When she was young, Pratt spent summers in Maine playing in a freshwater lake, which likely began her love of ecology and all things aquatic. During college, graduate school and postdoctoral work, her research focused in the field of biomechanics and physiological ecology in marine intertidal organisms, including red algae, bryozoans, nudibranchs and sea stars. Since joining the Smith College Department of Biological Sciences, Pratt has started exploring local ecological and environmental issues in her teaching and research. In particular, she is involved in research monitoring the health of the Mill River using freshwater macroinvertebrates to assess how Smith College’s sediment management of Paradise Pond might influence the river. Other projects include investigating invasive pests on hemlock trees and monitoring when leaves open in the spring in invasive and native shrubs. She currently teaches several laboratory sections of Biodiversity, Ecology, and Conservation and Animal Physiology. In both courses, she uses course-based research to help students learn through authentic research experiences.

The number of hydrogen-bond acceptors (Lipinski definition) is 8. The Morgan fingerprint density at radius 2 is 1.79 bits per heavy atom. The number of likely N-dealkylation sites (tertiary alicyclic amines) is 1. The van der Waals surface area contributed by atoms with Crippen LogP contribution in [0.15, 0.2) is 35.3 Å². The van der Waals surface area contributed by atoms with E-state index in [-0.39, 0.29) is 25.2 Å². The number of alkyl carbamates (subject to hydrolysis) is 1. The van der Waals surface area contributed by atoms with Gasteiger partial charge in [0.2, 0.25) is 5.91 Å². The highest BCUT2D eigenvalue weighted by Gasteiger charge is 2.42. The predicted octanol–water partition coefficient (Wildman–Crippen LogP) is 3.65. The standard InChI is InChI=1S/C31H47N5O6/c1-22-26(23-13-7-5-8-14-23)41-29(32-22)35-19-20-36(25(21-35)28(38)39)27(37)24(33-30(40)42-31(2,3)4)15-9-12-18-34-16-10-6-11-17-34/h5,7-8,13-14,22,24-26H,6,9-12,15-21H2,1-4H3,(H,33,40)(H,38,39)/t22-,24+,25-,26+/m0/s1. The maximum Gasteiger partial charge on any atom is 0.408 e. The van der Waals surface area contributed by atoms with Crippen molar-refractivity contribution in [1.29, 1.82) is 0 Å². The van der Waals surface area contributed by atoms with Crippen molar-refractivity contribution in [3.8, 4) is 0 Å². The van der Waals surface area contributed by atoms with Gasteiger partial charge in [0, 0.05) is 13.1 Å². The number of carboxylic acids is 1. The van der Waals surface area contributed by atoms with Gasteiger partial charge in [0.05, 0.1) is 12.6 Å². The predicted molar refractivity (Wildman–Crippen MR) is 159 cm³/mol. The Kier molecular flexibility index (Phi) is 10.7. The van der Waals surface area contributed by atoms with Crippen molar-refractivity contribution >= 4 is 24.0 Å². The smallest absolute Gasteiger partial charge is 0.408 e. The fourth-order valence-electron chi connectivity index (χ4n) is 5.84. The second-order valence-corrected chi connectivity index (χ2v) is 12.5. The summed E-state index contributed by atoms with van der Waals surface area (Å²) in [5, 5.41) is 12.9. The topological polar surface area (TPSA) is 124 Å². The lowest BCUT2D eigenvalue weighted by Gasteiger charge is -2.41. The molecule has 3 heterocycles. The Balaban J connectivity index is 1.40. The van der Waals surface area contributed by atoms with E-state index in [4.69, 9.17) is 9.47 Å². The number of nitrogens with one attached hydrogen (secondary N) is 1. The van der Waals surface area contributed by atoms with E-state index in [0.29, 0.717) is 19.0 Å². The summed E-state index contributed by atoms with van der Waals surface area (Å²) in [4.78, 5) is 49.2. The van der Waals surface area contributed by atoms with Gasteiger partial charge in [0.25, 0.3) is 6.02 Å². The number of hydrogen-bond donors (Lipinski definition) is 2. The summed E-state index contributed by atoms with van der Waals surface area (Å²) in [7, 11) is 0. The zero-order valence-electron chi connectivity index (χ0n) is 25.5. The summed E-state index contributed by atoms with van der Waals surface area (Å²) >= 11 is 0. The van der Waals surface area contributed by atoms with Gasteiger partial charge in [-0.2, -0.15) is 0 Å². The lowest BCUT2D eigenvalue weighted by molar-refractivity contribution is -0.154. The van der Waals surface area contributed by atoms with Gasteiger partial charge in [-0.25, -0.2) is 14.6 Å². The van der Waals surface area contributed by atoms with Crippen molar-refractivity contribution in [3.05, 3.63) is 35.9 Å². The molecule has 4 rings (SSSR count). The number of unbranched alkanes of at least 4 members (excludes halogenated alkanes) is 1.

Selected Publications & Reports
Pratt, M.C. (2019) Impact of sediment redistribution on freshwater mussels in the Mill River (2015-2018). [unpublished report to local and state regulators]
Pratt, M.C. (2019) Impact of sediment redistribution on macroinvertebrates in the Mill River (2015-2018). [unpublished report to local and state regulators]
Pratt, M.C. (2008) Living where the flow is right: how flow affects feeding in bryozoans. Integrative & Comparative Biology. 48:808-822.
Pratt, M.C. and Grason, E.W. (2007) Invasive species as a new food source: does a native nudibranch prefer eating an invasive bryozoan? Biological Invasions 9:645-655.
Fleet, C.M., Rosser, M.F., Zufall, R., Pratt, M.C., Feldman, T.S., Lemons, P.P. (2006). Analysis of hiring practices in biology departments of post-secondary educational institutions. BioScience 56(5): 430-436
Pratt, M.C. (2005). Consequences of coloniality: the influence of colony form and size on feeding success in the bryozoan Membranipora membranacea. Mar. Ecol. Prog. Ser.303:153-165
Pratt, M.C. (2004). The effect of zooid spacing on bryozoan feeding success: is competition or facilitation more important? Biol. Bull. 27:17-27
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